As published by Darryl White in The Globe and Mail.
The humanitarian tragedy in Ukraine is devastating. However, the resolve of Ukrainians and the massive outpouring of support is restoring faith in humanity.
Among many previously accepted conventions to be upset recently, the Russian invasion has called into question the world’s dependence on that country as a major energy producer.
But it didn’t have to be this way. Public-policy choices make a big impact. Consider an alternative reality: What if North American governments had promoted and ultimately permitted the development of the Keystone XL and Energy East pipelines, instead of preventing them?
The Government of Canada deserves credit for proceeding with the Trans Mountain pipeline expansion. But with these two other pipelines, Canada’s export volumes of oil and petroleum products would be 35 per cent higher than they are today, according to projections by BMO Capital Markets. They would give the country greater geopolitical influence with a more global customer base for its energy products. Local markets would have a much-needed buffer against the painful inflationary impacts of the current supply shock. Businesses and consumers would experience lower energy costs and lower inflation.
The energy security of the U.S. and Europe today would also be fundamentally improved. The U.S. would have the potential to displace its reliance on Russia entirely, and Europe its reliance by at least 8 per cent. The world would be less exposed to the actions of any one country.
Some will argue that today’s new paradigm is the time to pivot entirely from conventional energy sources. Others will seek to take advantage of this geopolitical uncertainty to turn the clock back and halt the momentum of progress to counter climate change. This does not need to be an either/or debate between the oil and gas sector and those seeking divestment from it.
We should be searching for opportunities that lie at the intersection of these interests in the development of cleaner methods of carbon-energy extraction, development of carbon capture and storage, and greater investment in scalable renewable sources to power our growth and achievement of net-zero carbon emission by 2050.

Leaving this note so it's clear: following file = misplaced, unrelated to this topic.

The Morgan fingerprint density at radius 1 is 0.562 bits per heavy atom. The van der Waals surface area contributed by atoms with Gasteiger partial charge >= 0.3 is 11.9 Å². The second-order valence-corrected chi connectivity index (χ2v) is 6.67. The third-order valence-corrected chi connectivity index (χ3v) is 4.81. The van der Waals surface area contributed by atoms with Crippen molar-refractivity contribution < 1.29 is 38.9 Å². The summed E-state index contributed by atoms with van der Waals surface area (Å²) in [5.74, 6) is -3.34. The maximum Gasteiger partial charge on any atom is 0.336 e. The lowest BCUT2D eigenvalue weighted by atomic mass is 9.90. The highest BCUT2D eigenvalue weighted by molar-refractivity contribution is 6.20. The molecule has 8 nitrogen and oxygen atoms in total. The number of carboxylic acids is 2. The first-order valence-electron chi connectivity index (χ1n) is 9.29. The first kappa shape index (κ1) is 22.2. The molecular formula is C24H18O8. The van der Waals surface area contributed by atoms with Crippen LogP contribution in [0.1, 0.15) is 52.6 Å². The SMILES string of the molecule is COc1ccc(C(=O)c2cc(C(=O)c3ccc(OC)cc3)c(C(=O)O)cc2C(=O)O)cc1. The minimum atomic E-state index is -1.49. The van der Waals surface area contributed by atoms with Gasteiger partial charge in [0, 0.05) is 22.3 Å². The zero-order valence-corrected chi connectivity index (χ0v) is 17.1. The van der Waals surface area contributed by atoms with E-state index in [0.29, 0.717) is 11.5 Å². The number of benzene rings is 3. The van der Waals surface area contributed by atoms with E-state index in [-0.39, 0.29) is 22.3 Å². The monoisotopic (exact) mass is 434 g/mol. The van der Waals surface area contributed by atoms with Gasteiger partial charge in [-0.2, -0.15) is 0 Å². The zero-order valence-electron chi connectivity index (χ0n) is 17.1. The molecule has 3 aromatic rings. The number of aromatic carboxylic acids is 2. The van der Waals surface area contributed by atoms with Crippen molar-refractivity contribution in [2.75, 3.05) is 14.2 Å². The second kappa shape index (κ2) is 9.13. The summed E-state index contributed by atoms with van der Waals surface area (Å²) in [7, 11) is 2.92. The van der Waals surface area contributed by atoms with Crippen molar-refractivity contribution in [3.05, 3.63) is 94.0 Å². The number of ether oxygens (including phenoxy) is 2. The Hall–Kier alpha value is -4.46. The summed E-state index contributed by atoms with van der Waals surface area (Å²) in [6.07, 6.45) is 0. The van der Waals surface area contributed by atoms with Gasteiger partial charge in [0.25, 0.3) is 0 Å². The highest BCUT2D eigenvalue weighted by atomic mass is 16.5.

Of course, net zero doesn’t equate to zero production or consumption of oil and gas. As the International Energy Agency has stated, oil and gas will continue to play an important role in the global energy system for decades to come. Any credible plan must recognize the reality that the energy transition will take time and that the world’s energy needs will continue to grow as the economies and populations of emerging markets expand.
But rising energy prices, caused by the current geopolitical environment, highlight that sustainable and ethical sources of oil and gas will be needed to promote energy security in a way that minimizes the impact on human rights and the environment.
This is why, at BMO, we are committed to being our clients’ lead partner in the transition to a net-zero world. We are investing in home-grown Canadian energy and supporting initiatives such as Breakthrough Energy to commercialize energy innovation at scale. We have also been managing our own operations to net zero emissions since 2010.
As the world reassesses reliance on Russian energy and looks for alternatives, nations risk repeating the same mistakes: Sourcing energy from countries with troubled human-rights records, potentially reversing course on their energy-transition goals or risking the instability that would come from blanket divestment.
The future of global energy security will be won by nations that can provide ethical and sustainable sources of energy production. That makes Canada – a major oil and gas producer with significant investment in emissions-reducing technology, while also being a pluralistic democracy and a defender of human rights – exceptionally well-positioned to lead.
A 2019 study of major oil-producing nations by BMO Capital Markets examining the full spectrum of important environmental, social and governance concerns identified Canada as the clear overall leader. Given significant R&D investment since the study, the case for Canada is even clearer today.
Canadian energy companies have led global investment in technology since 2010, totalling more than $13.1-billion. This leading R&D position has meant that the average reported emissions intensity of Canada’s large cap oil producers fell about 25 per cent since 2013.
The Oil Sands Pathways Initiative by major Canadian producersdemonstrates further commitment to decarbonize oil production. Canada’s commitment to the Global Methane Pledge at the COP26 conference will also facilitate the reduction of emissions.
Canada can still be transformed into a global power supplying renewable and net zero carbon-based energy. It will take significant sources of capital to invest in new transmission projects; the retrofitting of existing transmission projects to reduce their energy footprint and allow them to support energy transition fuels, such as hydrogen; and industry R&D.
It will also require North American political leadership at all levels taking the electoral risk to permit pipelines that safely deliver more domestic energy to global markets that desperately need diversified sources. The banking industry is standing by to support the projects that get political support to succeed.
Until 2050 and beyond, there will be a significant global need for Canadian energy. Let’s make the choices today to ensure that North American energy security is achieved, and that Canada can be the leading producer it is destined to be.
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